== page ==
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Chasing the snow around Chamonix

From Brevent to Flegere to Grands Montets

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Graham Pinkerton | Chamonix Reporter | Published: 14 Mar 2018


Chasing the snow around Chamonix

You know that nagging feeling you get when skiing that, whilst the snow you're on is pretty good (because any snow is better than no snow), there's some less tracked/deeper/steeper skiing to be found somewhere nearby? Maybe if you just look round this ridgeline you'll find it...

Well, that's how I've been feeling the last few days. The skiing's been not bad but I was sure there was something better to be found. I just wasn't looking in quite the right place.

On Sunday, the search took us to Brevent and Flegere. Brevent was serving up poor visibility and a disappointing mix of crusty, firm snow and strangely sticky pistes. We kept looking, though, and found ourselves over in Flegere where the visibility was still poor but at least it was now due to falling snow and, whilst it wasn't a powder day, higher up off the Floria drag lift there were some good turns to be had through the cloud. As you got lower, the snow warmed to being a bit more sugary and the pistes by the Chavanne chair were pretty fun to carve about on.

Monday was cloudy again but there had been a little overnight snow, enough to cause delayed openings on several of the lifts when combined with stronger winds than the day before. We waited until the afternoon to head to Grands Montets, hoping it would be quieter and the forecast afternoon snow would fill in the slopes a bit more. Sure enough, it was quiet and even off popular lifts like the Herse Chairlift it was easy to find untouched snow just short traverses from the piste. The lunchtime snowfall had left about 20cm of fresh snow but, from below about 2100m, it was increasingly humid and heavy.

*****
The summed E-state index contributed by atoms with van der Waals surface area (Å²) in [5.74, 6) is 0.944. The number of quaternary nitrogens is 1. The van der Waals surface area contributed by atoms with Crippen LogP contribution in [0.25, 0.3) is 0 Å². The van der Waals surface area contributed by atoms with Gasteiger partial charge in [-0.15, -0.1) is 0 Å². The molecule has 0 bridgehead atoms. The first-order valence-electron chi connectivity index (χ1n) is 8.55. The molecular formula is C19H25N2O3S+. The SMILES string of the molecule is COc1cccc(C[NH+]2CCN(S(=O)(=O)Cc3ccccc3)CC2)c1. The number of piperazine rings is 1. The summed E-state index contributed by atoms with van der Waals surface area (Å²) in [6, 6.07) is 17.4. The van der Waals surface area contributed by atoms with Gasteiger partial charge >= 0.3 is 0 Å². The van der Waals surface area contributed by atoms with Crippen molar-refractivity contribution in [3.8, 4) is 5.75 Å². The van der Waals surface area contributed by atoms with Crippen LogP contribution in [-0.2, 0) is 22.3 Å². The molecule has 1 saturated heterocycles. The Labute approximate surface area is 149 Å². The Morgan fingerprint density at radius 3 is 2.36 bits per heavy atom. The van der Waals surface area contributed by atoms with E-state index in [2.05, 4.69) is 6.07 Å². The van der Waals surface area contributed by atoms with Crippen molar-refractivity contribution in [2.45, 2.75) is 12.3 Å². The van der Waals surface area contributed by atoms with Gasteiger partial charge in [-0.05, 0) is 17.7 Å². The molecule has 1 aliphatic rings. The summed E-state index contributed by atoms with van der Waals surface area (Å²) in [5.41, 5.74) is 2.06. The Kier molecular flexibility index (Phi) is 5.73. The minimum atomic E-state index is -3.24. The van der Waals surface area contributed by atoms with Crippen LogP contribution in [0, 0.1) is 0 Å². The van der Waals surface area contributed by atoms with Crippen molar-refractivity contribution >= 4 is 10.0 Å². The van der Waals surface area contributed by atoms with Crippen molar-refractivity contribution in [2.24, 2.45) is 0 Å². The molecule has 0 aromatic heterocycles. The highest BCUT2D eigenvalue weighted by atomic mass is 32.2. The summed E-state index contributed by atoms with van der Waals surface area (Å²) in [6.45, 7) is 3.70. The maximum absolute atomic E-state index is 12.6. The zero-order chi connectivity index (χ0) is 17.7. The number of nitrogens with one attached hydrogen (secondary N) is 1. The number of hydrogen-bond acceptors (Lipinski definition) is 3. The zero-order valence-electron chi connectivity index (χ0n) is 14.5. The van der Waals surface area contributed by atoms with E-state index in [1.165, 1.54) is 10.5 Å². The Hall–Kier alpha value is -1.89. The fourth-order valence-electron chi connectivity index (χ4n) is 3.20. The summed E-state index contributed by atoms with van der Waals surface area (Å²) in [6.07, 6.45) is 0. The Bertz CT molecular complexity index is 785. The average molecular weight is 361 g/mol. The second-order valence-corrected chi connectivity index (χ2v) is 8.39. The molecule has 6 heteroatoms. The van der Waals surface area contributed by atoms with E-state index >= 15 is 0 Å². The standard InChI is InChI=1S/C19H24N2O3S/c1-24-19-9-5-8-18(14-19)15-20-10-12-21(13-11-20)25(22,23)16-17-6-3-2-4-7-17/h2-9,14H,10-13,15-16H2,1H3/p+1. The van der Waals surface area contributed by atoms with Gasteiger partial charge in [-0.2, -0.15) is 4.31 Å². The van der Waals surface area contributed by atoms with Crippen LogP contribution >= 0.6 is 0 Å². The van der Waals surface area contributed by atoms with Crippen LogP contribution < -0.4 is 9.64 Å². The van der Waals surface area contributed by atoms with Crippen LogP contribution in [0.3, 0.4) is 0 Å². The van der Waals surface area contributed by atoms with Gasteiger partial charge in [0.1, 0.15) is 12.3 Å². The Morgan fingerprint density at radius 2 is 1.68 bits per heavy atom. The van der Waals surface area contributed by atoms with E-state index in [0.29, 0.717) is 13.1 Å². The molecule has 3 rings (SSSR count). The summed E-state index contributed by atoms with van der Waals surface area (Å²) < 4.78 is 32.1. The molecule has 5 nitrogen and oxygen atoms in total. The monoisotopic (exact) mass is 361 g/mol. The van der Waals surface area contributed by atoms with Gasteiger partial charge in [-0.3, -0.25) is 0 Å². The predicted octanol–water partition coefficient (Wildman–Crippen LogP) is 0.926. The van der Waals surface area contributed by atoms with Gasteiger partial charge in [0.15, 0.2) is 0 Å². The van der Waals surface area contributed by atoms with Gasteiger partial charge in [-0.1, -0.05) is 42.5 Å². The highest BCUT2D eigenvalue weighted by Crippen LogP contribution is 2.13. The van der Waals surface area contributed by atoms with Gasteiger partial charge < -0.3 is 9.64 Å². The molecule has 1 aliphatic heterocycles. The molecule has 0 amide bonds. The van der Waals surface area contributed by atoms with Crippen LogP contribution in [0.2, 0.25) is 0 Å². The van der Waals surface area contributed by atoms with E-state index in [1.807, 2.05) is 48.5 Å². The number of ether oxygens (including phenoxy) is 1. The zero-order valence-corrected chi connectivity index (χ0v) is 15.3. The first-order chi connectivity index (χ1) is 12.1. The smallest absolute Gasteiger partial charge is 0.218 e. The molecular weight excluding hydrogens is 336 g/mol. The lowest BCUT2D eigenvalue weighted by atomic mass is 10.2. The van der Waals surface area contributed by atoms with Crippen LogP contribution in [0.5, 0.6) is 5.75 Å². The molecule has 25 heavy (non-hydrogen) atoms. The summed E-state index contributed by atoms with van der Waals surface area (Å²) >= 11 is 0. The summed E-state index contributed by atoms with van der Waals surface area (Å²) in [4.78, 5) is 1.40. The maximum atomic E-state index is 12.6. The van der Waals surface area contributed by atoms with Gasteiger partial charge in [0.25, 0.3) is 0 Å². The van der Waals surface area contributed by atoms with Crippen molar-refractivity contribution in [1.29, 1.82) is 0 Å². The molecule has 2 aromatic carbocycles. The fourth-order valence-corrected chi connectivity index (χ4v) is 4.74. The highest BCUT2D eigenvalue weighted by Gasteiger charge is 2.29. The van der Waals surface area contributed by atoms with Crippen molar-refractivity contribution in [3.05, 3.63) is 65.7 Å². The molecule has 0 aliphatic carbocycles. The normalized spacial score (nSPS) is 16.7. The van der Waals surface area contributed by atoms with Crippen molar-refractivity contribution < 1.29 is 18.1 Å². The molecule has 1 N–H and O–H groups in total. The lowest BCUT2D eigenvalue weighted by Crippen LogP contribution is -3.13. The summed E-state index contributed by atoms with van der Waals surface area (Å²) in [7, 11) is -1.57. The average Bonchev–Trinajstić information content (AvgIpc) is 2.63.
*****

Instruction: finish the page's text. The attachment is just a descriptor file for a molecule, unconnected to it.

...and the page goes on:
Overnight, we had an increase in the snowfall and a decrease in the temperatures, so back to GM to make full use of the vast vertical on offer. Starting with a lap from the top we found plenty of deep snow... we just couldn't really see much when skiing it! Even so, the lap was over far too quickly and, with the queue for the top lift starting to build, we headed next to Bochard for a lap into Lavancher bowl. Again, good snow, just not too easy to see where you were going as the speed increased. The snow was feeling a bit shallower and more wind compacted as we got closer to the tree line so, initially, we weren't too sure about heading into the woods but figured maybe they'd have helped slow the wind and stop the snow being too compacted and worked. 
Conveniently, it had. We stayed lapping the Pendent Retour and Tabe chairs that access the magic forest area of Grands Montets for the next few hours. We weren't the only ones and there were quite a few other skiers tracks to cross but the snow was great and plenty of the hucks were on. And it only took three days of searching to find!

After every great day skiing, the search for the next continues. With the prospect of some colder temperatures during the week and more snow on Thursday and at the weekend, I don't think we're going to have to wait too long or look too hard for more good riding. The drop in temperatures meant that Tuesday's avalanche danger had reduced from "high" to "considerable" which it's worth remembering still means a considerable risk of avalanches. As we progress further into spring, the weather of the day has more and more of an effect on the snow and, as a result, the risk for Wednesday is back up to HIGH. This pattern will continue for the rest of the season so watch for the warming from the sun during the day and be ready to make the most of the first few hours of the morning before moving back to the pistes and safer slopes as you go into the afternoon.

The weather remains predictably unpredictable, there being no sign of nice stable high pressure in the next few weeks and it being likely to fluctuate between sunshine and snow showers day to day. Just like this week, there's a reasonable chance of the weather being quite different on either side of the Mont Blanc tunnel too, so if you don't like what you see out the window in Chamonix, have a look at the Courmayeur webcams

Ski safely off-piste

Exploring beyond the ski resort boundaries is an amazing experience for anyone who's physically fit and has mastered the pistes well enough. There are, however, risks associated with venturing outside the safety of the marked/patrolled ski area, including awareness of your actions on those below you on the slopes. Mountain guides are professionally qualified and have extensive knowledge of the local terrain to provide you with the safest and most enjoyable possible experience in the mountains; as a visitor here we highly recommend you hire one. Many ski schools, and also mountain guides, provide instruction in off-piste skiing, avalanche safety and mountaineering techniques. Make your time in the mountains unforgettable for the right reasons, ski safe!